Facebook, Twitter and YouTube are expected to adopt a uniform set of standards and definitions for hate speech and harmful content by the end of the year, according to the Global Alliance for Responsible Media (GARM).
The initiative, led by the World Federation of Advertisers, could offer consistency for buying on these platforms to marketers seeking common definitions and standards for brand safety, especially in recent months when social justice movements and politics have made created a challenging environment for social media platforms and publishers.
GARM—an organization that Facebook has committed to in the face of brand safety criticism—said the three major social sites, along with TikTok, Pinterest and Snap, have given “firm commitments” to develop plans for “similar controls.”
It wasn’t revealed in the announcement, made last week, exactly what the new policy will be, or how it precisely differs from what the platforms already have in place. Those organizations didn’t immediately offer clarification on the changes. But media buyers say it promises to be an improvement.
Brand safety—and more specifically, hate speech—has been “one of the challenges of our generation,” said Stephan Loerke, CEO of the WFA, in a statement. “A safer social media environment will provide huge benefits not just for advertisers and society, but also to the platforms themselves,” he continued.
The agreement comes after a summer of social unrest that pushed more people online and, in an election year, put an additional lens on those platforms’ policies toward hate speech and misinformation.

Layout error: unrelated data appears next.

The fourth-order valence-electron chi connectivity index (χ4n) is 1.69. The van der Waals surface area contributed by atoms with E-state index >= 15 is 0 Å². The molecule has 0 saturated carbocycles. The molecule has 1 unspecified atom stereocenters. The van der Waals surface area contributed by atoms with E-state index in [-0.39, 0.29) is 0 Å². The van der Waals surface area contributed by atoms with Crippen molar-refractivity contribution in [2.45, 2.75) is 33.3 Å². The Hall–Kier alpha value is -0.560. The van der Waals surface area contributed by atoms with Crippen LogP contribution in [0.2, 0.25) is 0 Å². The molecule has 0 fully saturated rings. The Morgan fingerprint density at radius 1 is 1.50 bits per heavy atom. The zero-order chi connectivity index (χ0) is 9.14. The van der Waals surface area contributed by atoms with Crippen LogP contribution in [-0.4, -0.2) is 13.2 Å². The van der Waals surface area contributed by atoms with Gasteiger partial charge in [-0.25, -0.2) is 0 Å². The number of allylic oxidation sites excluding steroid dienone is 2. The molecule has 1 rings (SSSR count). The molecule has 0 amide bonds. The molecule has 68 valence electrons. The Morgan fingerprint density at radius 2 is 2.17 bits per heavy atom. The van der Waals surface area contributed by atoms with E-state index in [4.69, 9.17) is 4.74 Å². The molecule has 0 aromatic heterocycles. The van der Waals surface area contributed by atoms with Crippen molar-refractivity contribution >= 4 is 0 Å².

At Facebook and sister company Instagram, the criticism came to a head less than two months ago when more than 1,000 advertisers boycotted those sites for a month. The Stop Hate for Profit movement, as it was called, was led by civil rights groups like the NAACP and the Anti-Defamation League. As a result, Facebook began labeling false posts from world leaders, released a long-delayed civil rights audit and agreed to a brand safety audit by the Media Rating Council.
At the time, media buyers said those actions were a step in the right direction. This time, other buyers told Adweek that this, too, could improve their relationships with the social media giants, especially as brands are taking extra precautions to prove to consumers (and their own employees) their values with their media spends, according to Scott Madden, senior partner and director of strategy at independent agency Connelly Partners.
“Having common definitions and reporting will allow media buyers a sense of relief when buying for integrated media plans because everyone is speaking the same language when it comes to ensuring brand safety,” said Bridget Jewell, creative director at the Minneapolis-based agency Periscope.
“It’s about time the platforms rise with solutions. We know this is a stop on a long journey and can’t wait to see these changes actually in action,” Jewell continued.
Still, the announcement wasn’t made without criticism of the platforms’ overall approach to moderating content (which capitalizes on a combination of AI, third parties and human moderation).
While the changes are “certainly welcomed,” Michelle Capasso, director of media services at Connelly Partners, said the platforms have missed opportunities to take “preemptive brand safety measures” to “protect a client from harmful adjacencies.”
Criticism has even been made recently by Procter & Gamble, one of the largest international advertisers. The CPG giant didn’t join the formal Stop Hate for Profit boycott this summer, but has been critical of social media platforms like Facebook.
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